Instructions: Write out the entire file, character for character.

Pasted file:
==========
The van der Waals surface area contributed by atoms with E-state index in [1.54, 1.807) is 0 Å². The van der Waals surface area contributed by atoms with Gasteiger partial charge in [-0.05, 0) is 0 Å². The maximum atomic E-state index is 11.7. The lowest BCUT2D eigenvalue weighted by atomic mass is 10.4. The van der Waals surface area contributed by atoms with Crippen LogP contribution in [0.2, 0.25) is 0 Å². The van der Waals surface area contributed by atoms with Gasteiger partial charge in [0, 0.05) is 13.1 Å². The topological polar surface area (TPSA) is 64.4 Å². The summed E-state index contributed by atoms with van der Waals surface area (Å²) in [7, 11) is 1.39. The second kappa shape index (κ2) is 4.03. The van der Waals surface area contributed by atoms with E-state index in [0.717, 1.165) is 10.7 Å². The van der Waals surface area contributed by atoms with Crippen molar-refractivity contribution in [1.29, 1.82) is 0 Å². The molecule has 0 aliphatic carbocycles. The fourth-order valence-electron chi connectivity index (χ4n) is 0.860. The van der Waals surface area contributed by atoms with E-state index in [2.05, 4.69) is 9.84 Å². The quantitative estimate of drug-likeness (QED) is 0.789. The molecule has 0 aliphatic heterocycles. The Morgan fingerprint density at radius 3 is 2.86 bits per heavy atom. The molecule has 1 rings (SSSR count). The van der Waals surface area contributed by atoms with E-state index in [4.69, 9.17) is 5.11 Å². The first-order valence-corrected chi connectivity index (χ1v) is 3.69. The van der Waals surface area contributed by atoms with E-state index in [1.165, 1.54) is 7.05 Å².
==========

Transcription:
The van der Waals surface area contributed by atoms with E-state index in [1.54, 1.807) is 0 Å². The van der Waals surface area contributed by atoms with Gasteiger partial charge in [-0.05, 0) is 0 Å². The maximum atomic E-state index is 11.7. The lowest BCUT2D eigenvalue weighted by atomic mass is 10.4. The van der Waals surface area contributed by atoms with Crippen LogP contribution in [0.2, 0.25) is 0 Å². The van der Waals surface area contributed by atoms with Gasteiger partial charge in [0, 0.05) is 13.1 Å². The topological polar surface area (TPSA) is 64.4 Å². The summed E-state index contributed by atoms with van der Waals surface area (Å²) in [7, 11) is 1.39. The second kappa shape index (κ2) is 4.03. The van der Waals surface area contributed by atoms with E-state index in [0.717, 1.165) is 10.7 Å². The van der Waals surface area contributed by atoms with Crippen molar-refractivity contribution in [1.29, 1.82) is 0 Å². The molecule has 0 aliphatic carbocycles. The fourth-order valence-electron chi connectivity index (χ4n) is 0.860. The van der Waals surface area contributed by atoms with E-state index in [2.05, 4.69) is 9.84 Å². The quantitative estimate of drug-likeness (QED) is 0.789. The molecule has 0 aliphatic heterocycles. The Morgan fingerprint density at radius 3 is 2.86 bits per heavy atom. The molecule has 1 rings (SSSR count). The van der Waals surface area contributed by atoms with E-state index in [4.69, 9.17) is 5.11 Å². The first-order valence-corrected chi connectivity index (χ1v) is 3.69. The van der Waals surface area contributed by atoms with E-state index in [1.165, 1.54) is 7.05 Å².